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    Jennifer Aniston Says She Didn't Know About The "Self Torture" Matthew Perry Put Himself Through While Filming "Friends"

    "It makes a lot of sense."

    Jennifer Aniston and Matthew Perry may have been co-stars on Friends for over a decade, but there are still some things they're learning about each other.

    The whole cast poses while holding a red frame around themselves

    And when the duo recently appeared on the Friends reunion, Jennifer discovered something that she didn't know about Matthew.

    Jennifer and Matthew smile while posing during the '90s

    She recently explained that she had no idea that Matthew struggled so much with anxiety throughout the filming process, which he revealed during the special.

    The entire cast during the reunion special

    "I felt like I was going to die if they didn’t laugh. It’s not healthy, for sure," Matthew admitted during the taping.

    Matthew looks shocked in a photo from Friends

    He added, "I would sometimes say a line and they wouldn’t laugh, and I would sweat and just, like, go into convulsions. If I didn’t get the laugh I was supposed to get, I would freak out."

    Matthew and Courteney Cox sit at the kitchen table on Friends

    Jennifer says that looking back, his admission "makes a lot of sense," but she didn't know it at the time.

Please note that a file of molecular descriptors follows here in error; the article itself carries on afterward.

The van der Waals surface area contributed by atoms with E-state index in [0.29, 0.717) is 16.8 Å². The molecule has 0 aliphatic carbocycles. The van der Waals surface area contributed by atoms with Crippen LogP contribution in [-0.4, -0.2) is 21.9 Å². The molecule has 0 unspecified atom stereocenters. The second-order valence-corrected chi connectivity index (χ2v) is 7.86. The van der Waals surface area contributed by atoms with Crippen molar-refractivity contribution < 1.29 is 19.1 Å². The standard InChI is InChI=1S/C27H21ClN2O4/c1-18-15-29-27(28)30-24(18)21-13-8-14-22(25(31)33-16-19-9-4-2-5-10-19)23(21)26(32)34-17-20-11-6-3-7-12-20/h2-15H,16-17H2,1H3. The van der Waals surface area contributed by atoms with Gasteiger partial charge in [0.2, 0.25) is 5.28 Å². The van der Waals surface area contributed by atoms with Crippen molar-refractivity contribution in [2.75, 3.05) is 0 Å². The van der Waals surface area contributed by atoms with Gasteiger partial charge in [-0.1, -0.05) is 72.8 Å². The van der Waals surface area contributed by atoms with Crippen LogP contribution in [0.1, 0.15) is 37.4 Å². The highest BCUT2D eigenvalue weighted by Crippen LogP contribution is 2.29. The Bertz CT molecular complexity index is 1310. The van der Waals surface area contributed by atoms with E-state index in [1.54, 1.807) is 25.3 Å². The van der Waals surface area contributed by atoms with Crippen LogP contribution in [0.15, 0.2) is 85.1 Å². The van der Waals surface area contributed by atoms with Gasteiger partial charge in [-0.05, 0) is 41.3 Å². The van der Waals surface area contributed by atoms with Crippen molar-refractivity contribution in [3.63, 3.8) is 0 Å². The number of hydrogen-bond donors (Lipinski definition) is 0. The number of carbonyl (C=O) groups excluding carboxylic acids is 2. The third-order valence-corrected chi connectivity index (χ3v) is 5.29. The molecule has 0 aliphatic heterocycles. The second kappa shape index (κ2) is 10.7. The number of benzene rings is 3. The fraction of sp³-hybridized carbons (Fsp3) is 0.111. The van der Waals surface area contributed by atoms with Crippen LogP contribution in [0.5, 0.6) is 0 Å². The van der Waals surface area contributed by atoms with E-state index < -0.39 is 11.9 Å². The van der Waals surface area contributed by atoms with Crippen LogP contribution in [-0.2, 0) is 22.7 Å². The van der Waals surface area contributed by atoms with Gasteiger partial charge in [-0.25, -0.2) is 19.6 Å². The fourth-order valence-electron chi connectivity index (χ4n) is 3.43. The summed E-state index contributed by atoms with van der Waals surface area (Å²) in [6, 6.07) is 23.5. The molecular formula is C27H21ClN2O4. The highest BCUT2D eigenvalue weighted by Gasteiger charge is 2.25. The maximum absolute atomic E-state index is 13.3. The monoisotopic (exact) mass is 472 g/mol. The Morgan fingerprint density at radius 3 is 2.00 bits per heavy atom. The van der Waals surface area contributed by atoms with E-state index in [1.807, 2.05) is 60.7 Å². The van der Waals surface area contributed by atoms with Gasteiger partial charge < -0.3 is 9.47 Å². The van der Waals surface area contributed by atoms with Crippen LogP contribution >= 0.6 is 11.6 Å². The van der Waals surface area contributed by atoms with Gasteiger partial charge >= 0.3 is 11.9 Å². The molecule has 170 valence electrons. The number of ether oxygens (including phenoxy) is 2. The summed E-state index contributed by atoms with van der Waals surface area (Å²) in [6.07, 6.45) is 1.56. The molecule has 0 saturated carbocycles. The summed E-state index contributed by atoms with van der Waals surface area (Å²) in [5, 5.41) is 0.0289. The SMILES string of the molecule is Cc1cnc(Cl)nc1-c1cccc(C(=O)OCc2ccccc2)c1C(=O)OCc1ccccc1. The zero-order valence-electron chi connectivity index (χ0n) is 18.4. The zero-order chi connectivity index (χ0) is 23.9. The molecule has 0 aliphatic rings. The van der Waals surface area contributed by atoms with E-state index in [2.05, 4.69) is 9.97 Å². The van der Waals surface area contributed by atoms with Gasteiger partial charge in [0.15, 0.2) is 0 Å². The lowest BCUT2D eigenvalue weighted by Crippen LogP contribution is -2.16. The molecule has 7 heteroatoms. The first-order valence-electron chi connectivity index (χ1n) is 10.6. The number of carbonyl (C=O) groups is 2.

Jennifer and Courteney take money out of Matthew's pockets during a funny Friends moment

    "I didn't understand the level of anxiety and self torture [that] was put on Matthew Perry, if he didn't get that laugh, and the devastation that he felt," Jennifer told Today.

    Matthew poses with Matt LeBlanc and David Schwimmer during the 90s

    Matthew, who has previously opened up about his personal struggles while filming Friends, made the decision to get sober about 10 years ago, which has changed his life and allowed him to help others.

    Matthew smiles during a recent interview

    "I've had a lot of ups and downs in my life and a lot of wonderful accolades. The best thing about me is that if an alcoholic comes up to me and says, ‘Will you help me stop drinking?’ I will say, ‘Yes. I know how to do that,'" Matthew told THR.

    Matthew smiles during a recent interview

    The National Alliance on Mental Illness is 1-888-950-6264 (NAMI) and provides information and referral services; is an association of mental health professionals from more than 25 countries who support efforts to reduce harm in therapy.